The survey, however, showed that the Asia’s third-largest economy was signalling a fast recovery
New Delhi: With rising demand and output, despite the Covid-19 disruptions, India’s factory activity measured by the Manufacturing Purchasing Managers’ Index (PMI) expanded to a 13-year high of 58.9 in the month of October -- the fastest pace in over a decade. However, on the employment front, the numbers remain a concern as firms cut more jobs, a private survey showed on Monday.
Even after the economy shrank by a record 23.9 per cent in the April-June quarter, the survey, however, showed that the Asia’s third-largest economy was signalling a fast recovery, with several positive economic indicators linked to it. Even amidst the Covid-19 pandemic, the green shoots of such indicators showed signs of healing after the government lifted several lockdown restrictions to boost economic activities across the country.
"Rising from 56.8 in September to 58.9 in October, the headline PMI pointed to the strongest improvement in the health of the sector in over a decade, with companies raising output to the greatest extent in 13 years amid robust sales growth.The reading was the highest since May 2010 and above the 50-level separating growth from contraction for the third straight month. While firms purchased additional inputs for use in the production process, payroll numbers were lowered due to government guidelines related to the Covid19," said IHS Markit survey.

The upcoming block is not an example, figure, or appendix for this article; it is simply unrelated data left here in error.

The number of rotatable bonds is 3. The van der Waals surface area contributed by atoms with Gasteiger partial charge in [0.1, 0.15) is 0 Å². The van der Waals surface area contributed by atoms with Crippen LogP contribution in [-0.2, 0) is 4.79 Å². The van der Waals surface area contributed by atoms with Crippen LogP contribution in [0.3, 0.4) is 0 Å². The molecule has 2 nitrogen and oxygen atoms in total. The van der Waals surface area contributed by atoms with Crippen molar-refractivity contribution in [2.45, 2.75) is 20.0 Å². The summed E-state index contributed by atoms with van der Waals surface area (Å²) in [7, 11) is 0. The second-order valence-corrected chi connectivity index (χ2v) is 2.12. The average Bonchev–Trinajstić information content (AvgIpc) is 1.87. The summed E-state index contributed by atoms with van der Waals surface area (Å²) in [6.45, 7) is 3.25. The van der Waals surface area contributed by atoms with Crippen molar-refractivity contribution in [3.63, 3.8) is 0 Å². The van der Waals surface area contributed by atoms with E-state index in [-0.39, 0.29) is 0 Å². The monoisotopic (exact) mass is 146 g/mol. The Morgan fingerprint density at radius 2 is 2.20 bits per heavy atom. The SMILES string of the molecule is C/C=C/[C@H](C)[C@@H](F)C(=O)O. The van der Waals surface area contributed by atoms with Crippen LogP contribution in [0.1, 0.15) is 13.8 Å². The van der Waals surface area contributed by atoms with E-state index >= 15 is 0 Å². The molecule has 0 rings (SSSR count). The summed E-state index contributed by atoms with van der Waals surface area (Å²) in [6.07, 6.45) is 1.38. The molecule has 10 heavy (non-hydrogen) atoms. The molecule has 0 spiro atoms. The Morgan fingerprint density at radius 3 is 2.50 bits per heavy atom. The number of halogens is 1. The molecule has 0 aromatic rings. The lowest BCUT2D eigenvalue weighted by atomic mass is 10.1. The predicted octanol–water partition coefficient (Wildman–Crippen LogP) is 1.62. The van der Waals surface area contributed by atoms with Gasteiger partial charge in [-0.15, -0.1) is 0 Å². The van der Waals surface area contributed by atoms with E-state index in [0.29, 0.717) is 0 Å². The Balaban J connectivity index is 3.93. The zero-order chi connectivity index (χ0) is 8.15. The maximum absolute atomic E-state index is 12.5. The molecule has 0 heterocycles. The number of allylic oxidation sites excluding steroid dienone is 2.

Commenting on the latest survey results, Pollyanna De Lima, Economics Associate Director at IHS Markit, however, said, "Levels of new orders and output at Indian manufacturers continued to recover from the Covid-19 induced contractions seen earlier in the year, with the PMI results for October highlighting historically-sharp monthly rates of expansion. Companies were convinced that the resurgence in sales will be sustained in coming months, as indicated by a strong upturn in input buying amid restocking efforts."
"Also, confidence towards the year-ahead outlook for production improved as firms hoped that fewer Covid19 cases and the reopening of other businesses could boost output growth. There was disappointing news on the employment front though, with October seeing another reduction in payroll numbers," said De Lima.
With input and output prices increasing at a faster pace last month, this could lead overall retail inflation, which rose to an eight-month high of 7.34 per cent in September, to remain above the RBI’s medium-term target of 2-6 per cent in coming months. "A few firms increased output charges, while the vast majority left their fees unchanged from September. As a result, the overall rate of charge inflation was negligible," the survey observed.